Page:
They say that fly fishing is not about a competition between fishermen. For most, it’s about being in a beautiful place while trying to catch fish. My response is — they don’t know about the “Hat.”
I have been fishing with the same group of guys (each one lives in a different part of the country) every summer for the past 17 years. It is an annual trip that I always look forward to. Usually, we fish Penns Creek in central Pa but we have been to Yellowstone National Park, the Adirondacks, and Florida. The trip is typically four to five days and, while the fishing is usually decent, some years are better than others. The fun part is the friendship and camaraderie that we share. These are great guys and we enjoy each other’s company. For the most part, there are no competitive forces that dominate the trip. However, there is the annual competition for the “Hat.”
This started about 12 years ago when we were in Yellowstone. The hat was purchased and the competition started. At every trip, he who catches the biggest fish gets to keep and wear the hat until the following year’s trip. What this means is that if you win the hat, you have bragging rights for the next 12 months. As the old MasterCard commercial would say: this is priceless!
If you win the hat, your job for the next trip is to: first — remember to bring the hat to the next trip. Second, you must buy a new fly-fishing pin for the hat. Fast forward 12 years, and now the hat includes 12 really cool pins. It has become pretty heavy. Actually, no one really wears it in public. I have attached a picture for you to see what it looks like today.
This year, our annual trip was to Sanibel, Florida. Fly fishing saltwater was a first for us. We were optimistic and excited about the prospect of catching snook, pompano and sea trout. We all arrived with high hopes — each of each feeling confident that this was his year to win the hat.
To be honest, it has been a few years since I last won the hat.
The first day, the fishing was slow. That is a nice way of putting it. Five guys and no fish caught. The next day had to be better. On the second day, we arrived at the beach just as the sun was coming up. By 10:00 AM, still no fish caught. At around 11:00 AM, my luck changed. As I was stripping in my crystal schminow, I felt a strong tug and, a second later, something strong took the fly and headed out into the gulf. The fight was on and it was a blast. A few minutes later, I landed a beautiful 19.75” snook. Certainly not huge, but I am thinking this could be big enough to win the hat.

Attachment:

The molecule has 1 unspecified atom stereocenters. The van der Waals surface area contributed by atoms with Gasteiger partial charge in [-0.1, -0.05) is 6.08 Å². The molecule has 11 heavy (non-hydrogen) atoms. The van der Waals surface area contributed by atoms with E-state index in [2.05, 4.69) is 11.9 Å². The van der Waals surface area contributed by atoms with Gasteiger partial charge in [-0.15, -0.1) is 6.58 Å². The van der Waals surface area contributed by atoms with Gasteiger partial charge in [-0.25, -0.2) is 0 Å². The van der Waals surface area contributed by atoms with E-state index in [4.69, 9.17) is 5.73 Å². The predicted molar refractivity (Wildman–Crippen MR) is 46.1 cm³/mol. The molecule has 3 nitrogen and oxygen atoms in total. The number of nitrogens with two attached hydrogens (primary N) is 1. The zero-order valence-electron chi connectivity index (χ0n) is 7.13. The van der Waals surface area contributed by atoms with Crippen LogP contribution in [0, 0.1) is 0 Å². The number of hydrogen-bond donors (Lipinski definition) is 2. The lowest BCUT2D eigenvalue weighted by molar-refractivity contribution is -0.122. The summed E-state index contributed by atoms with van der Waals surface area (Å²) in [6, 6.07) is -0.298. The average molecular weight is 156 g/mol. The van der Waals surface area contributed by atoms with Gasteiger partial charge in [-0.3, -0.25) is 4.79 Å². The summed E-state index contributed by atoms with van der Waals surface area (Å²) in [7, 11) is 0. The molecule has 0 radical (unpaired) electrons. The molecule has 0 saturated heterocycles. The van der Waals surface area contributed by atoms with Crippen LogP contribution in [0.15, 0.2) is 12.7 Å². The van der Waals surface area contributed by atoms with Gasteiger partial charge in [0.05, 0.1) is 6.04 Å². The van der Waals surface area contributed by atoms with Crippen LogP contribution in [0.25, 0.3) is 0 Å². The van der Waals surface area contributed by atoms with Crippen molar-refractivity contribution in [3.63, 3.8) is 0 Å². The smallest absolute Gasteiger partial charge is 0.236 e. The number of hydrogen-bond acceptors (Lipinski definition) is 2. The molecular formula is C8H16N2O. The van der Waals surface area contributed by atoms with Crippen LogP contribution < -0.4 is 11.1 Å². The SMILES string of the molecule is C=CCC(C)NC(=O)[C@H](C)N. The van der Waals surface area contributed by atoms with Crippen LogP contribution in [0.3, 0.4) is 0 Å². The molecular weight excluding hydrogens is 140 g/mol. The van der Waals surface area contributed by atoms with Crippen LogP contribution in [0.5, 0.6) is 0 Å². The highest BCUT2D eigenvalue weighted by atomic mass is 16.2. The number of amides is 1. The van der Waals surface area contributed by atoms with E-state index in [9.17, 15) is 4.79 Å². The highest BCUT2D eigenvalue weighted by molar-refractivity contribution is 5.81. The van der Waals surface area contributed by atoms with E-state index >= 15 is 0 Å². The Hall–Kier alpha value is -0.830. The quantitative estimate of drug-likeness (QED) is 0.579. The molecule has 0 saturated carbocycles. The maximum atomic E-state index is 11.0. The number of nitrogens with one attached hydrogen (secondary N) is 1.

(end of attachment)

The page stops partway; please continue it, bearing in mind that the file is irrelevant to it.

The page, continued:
Later that afternoon, a buddy was fishing about 50 yards away and, when I looked over, you could tell he had a nice fish on the line. I was excited for him, but slightly more excited to see that it was only a 16” pompano. That was it for day #2. Unfortunately, our luck did not improve on our third day and after three days of fishing, five of us caught only three fish. Not good results. We were disappointed, but all had fun.
The great news is that I won the hat this year. In fact, I may wear it to one of our monthly PVFF meetings. While my friends and I have fun with the annual hat competition, the biggest take away from these annual trips is the continued friendship that we share. During these trips, we certainly laugh a lot, share a bit of bourbon, and tease each other about the hat. But it’s a nice escape for each of us. This annual trip is our way to reconnect. It has been an amazing tradition for 17 years and I hope this will continue for many more years. It’s really not about who catches the biggest fish, but about getting together with good friends.
However, at some point, we may need to look for a bigger “Hat.”
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